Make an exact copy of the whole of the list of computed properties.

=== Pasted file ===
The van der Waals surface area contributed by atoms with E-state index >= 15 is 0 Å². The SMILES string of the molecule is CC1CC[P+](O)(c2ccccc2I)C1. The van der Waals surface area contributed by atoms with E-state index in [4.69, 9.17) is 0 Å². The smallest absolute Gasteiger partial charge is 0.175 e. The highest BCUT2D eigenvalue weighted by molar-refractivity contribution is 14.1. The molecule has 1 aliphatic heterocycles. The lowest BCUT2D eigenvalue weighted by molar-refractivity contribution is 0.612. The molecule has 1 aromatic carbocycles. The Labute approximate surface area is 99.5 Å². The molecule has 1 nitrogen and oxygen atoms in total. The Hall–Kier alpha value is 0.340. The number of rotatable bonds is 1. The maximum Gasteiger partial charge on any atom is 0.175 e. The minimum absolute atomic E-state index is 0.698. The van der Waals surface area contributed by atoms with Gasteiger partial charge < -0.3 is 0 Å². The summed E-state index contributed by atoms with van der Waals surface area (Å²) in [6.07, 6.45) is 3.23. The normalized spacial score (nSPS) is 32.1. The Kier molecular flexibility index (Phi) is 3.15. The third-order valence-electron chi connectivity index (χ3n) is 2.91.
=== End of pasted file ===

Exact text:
The van der Waals surface area contributed by atoms with E-state index >= 15 is 0 Å². The SMILES string of the molecule is CC1CC[P+](O)(c2ccccc2I)C1. The van der Waals surface area contributed by atoms with E-state index in [4.69, 9.17) is 0 Å². The smallest absolute Gasteiger partial charge is 0.175 e. The highest BCUT2D eigenvalue weighted by molar-refractivity contribution is 14.1. The molecule has 1 aliphatic heterocycles. The lowest BCUT2D eigenvalue weighted by molar-refractivity contribution is 0.612. The molecule has 1 aromatic carbocycles. The Labute approximate surface area is 99.5 Å². The molecule has 1 nitrogen and oxygen atoms in total. The Hall–Kier alpha value is 0.340. The number of rotatable bonds is 1. The maximum Gasteiger partial charge on any atom is 0.175 e. The minimum absolute atomic E-state index is 0.698. The van der Waals surface area contributed by atoms with Gasteiger partial charge < -0.3 is 0 Å². The summed E-state index contributed by atoms with van der Waals surface area (Å²) in [6.07, 6.45) is 3.23. The normalized spacial score (nSPS) is 32.1. The Kier molecular flexibility index (Phi) is 3.15. The third-order valence-electron chi connectivity index (χ3n) is 2.91.